Tensions soar in Hong Kong as police bring in rubber bullets

Tensions in Hong Kong soared Thursday after police were seen unloading boxes of tear gas and rubber bullets close to the city's besieged government headquarters as the authorities urged pro-democracy demonstrators to disperse "as soon as possible".

Protesters have shut down central areas of the southern Chinese city with a mass sit-in, including outside the city's legislative assembly, and have given Chief Executive Leung Chun-ying until midnight to step down, or face escalated action.

China backed the city's embattled leader saying it was behind Leung "firmly and unshakably" and pledged support for the police as protesters prepared for a fifth night on the barricades.

Days of peaceful demonstrations have seen tens of thousands of people take over the city's usually traffic-heavy streets as they demand Beijing grant fully free elections in the semi-autonomous city.

Last month China said Hong Kongers would be able to vote for their next leader in 2017 but only those vetted by a loyalist committee would be allowed to stand -- something demonstrators have dismissed as a "fake democracy".

The city authorities Thursday said they wanted the streets cleared around the government headquarters with more than 3,000 civil servants expected to return to the headquarters after a two-day public holiday.

In a statement, officials called on protesters "not to block the access there and to disperse peacefully as soon as possible". Classes in the protest affected areas will also be suspended Friday, they added.

The late afternoon resupply by police officers caused widespread alarm among protesters as their leaders issuing fresh calls for people to swell their ranks.

Pictures shared widely on social media and television showed one barrel with the words "Round, 38mm rubber baton multi" written on it. Another had "1.5 in, CS" emblazoned on it, a possible reference to CS gas.

"I am worried that the police will use force to disperse the movement tonight," Andrew Shum, a member of Occupy Central, one of the main protest groups, told AFP. "Everyone is discussing what they are going to do next."

- Escalation threat -

China's Communist Party has shown no sign of bowing to protesters' twin demands that Leung step down by Thursday and that Beijing allow Hong Kongers to nominate their next leader.

An editorial in the Communist Party mouthpiece the People's Daily Thursday warned against chaos in the city adding Beijing supported "the police of the special territory in handling these illegal protests according to the law".

Beijing's latest comments came after China's foreign minister issued a stern warning to the United States not to meddle in its "internal affairs".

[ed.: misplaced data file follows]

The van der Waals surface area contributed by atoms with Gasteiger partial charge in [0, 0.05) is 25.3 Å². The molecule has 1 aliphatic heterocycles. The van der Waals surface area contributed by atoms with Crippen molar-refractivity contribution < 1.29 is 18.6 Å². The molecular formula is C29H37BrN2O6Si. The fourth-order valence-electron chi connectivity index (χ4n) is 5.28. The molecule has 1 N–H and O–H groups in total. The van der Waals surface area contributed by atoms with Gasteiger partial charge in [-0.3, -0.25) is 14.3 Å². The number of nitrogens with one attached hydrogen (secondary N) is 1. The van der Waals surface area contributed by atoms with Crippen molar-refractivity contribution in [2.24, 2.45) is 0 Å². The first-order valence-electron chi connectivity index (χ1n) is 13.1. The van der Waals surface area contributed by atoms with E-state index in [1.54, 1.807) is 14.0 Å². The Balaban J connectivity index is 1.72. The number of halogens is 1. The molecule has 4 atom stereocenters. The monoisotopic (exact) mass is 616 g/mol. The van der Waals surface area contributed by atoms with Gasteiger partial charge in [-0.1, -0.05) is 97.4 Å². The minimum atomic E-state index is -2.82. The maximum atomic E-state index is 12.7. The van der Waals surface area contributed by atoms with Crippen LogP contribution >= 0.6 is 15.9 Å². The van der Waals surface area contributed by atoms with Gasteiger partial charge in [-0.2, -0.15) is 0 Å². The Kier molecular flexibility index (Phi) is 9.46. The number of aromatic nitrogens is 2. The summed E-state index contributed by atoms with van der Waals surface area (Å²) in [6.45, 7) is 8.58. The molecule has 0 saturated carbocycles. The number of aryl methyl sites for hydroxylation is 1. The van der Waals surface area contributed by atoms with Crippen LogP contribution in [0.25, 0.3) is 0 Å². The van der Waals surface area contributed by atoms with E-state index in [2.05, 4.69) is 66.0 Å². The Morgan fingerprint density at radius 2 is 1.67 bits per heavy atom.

The demonstrators consider Leung a Beijing stooge and protest leaders want Thursday's ultimatum to be met.

"We will consider having different operating actions in future days, including occupying other places like important government offices," said Agnes Chow of student movement Scholarism.

Some analysts say it is unlikely that Leung will step down, in what would be a massive loss of face for the establishment.

"If Beijing forces him to resign, they will be seen to be buckling under pressure from the protesters. They might give out signals that he has been sidelined, but the likelihood of his immediate dismissal... is not very high," said Willy Lam, a China scholar at the Chinese University of Hong Kong.

However Lam added that the longer the protests affect Hong Kong, the more pressure Chinese president Xi Jinping will be under to act.

In a movement being dubbed the "umbrella revolution" -- a nod to the umbrellas they have used to protect themselves against pepper spray, the sun and torrential downpours alike -- the protesters have brought key parts of the city to a standstill, heavily disrupting the transport network and shutting down businesses.

Since police tear-gassed protesters Sunday, calls for Leung to step down have intensified.

The protests pose a huge political challenge for Beijing at a time when the Communist Party is cracking down hard on dissent on the mainland.

Authorities have scrubbed mentions of the protests from Chinese social media, while rights groups say more than a dozen activists have been detained and as many as 60 others questioned for expressing support for the Hong Kong crowds.

In a sign of Beijing's growing unease, a local tourism leader said Chinese travel agents were reporting that group visits to the city had been suspended.

October 1-7 is known as "Golden Week" in mainland China, a key shopping holiday that usually sees many travel to Hong Kong.

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